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A new UK government says socioeconomic factors, not genetics, account for disparities in deaths due to COVID-19 between ethnic groups, the Financial Times reports.
NPR reports on an Alzheimer's disease drug trial that is continuing despite the pandemic.
In Nature this week: CRISPR-Cas3 system for making large deletions efficiently, more.
The New York Times reports on how the US Food and Drug Administration has attempted to gird against pressure from the White House.
Independent advisors to the US Food and Drug Administration are to meet this week to discuss how they will make SARS-CoV-2 vaccine recommendations, the Washington Post reports.
Researchers have identified a gene involved in how people determine when to urinate.
In Genome Research this week: assay for profiling chromatin accessibility, analysis of genetic variants among malaria-transmitting mosquitoes, and more.
The Guardian reports that the UK COVID genomics consortium is monitoring mutations that are arising within circulating SARS-CoV-2 strains for any that may affect future vaccines.
The UK is investing £33.6 million into a controversial human SARS-CoV-2 challenge study, according to Reuters.
Science reports that Max Planck and Nature have struck a deal for affiliated authors to publish papers that are accessible to the public as well as access Nature-branded journals.
In PNAS this week: genomic analysis of ancient animals from Tibet, oncoproteins tied to WEE1 kinase enzyme inhibitor response, and more.
Bloomberg reports the US Centers for Medicare & Medicaid Services sent Orig3n a letter saying it has not corrected lab issues uncovered in an earlier inspection.
In an editorial at BMJ Opinion, two genetic counselors call for an increased focus on post-test patient care.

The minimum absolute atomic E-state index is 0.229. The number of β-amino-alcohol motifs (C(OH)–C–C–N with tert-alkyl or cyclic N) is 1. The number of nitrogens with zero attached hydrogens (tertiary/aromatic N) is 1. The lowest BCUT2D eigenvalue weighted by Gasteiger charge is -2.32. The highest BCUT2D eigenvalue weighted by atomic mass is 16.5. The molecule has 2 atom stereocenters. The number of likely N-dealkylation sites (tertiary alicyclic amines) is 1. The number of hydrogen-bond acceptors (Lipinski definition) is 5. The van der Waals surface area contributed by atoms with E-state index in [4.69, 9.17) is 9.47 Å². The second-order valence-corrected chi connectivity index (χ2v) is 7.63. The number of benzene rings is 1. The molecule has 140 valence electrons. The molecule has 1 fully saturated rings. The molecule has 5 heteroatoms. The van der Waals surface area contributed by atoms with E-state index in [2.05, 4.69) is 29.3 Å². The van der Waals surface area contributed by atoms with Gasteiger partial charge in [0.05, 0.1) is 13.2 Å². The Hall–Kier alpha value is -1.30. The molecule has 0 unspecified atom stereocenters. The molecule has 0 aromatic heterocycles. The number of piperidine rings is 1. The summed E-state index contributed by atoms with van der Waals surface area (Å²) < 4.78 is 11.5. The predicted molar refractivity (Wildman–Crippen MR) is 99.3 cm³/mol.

A new survey finds people in the US are getting their COVID-19 test results back faster, but not fast enough to help some viral control measures, NPR reports.
In PLOS this week: genomic analysis of malaria parasites in Ethiopia, loci linked to childhood BMI, and more.
New Scientist reports that a new genetic analysis suggests some saber-toothed cats may have lived in packs and been fast runners.
A small study has found that a rapid test for SARS-CoV-2 works about as well as a PCR test, according to the New York Times.
PLOS is piloting a new model under which research institutions pay a flat fee for its researchers to publish in its journals, Science reports.
In Science this week: honey bees recognize colony mates by their gut microbiomes, and more.
Reuters reports University of Oxford researchers have developed a test for SARS-CoV-2 that can return results in five minutes.
Five tenured Rutgers University professors are suing the school over pay disparities, according to the New York Times.
The Washington Post reports that a herd immunity proposal has found a receptive audience at the White House to the dismay of most scientists.
In Nature this week: Akita method to predict genome folding based DNA sequence data, and more.
The Wall Street Journal reports clinical labs are grappling with staffing shortages, an issue exacerbated by the pandemic.
Researchers have linked three common gene variants to severe COVID-19 risk, Science reports.
The Washington Post reports that US states and territories are seeking more funding for the distribution of SARS-CoV-2 vaccines.
The strain now accounts for about 80 percent of cases in Wales and Scotland, and about half of cases in England, the Guardian reports.
A new study suggests that using CRISPR to edit human embryonic DNA can lead to the loss of whole chromosomes, as the Associated Press reports.
In Science this week: ancient dog genomes highlight long ties with humans, genomic analysis of 40,000-year-old early East Asian individual, and more.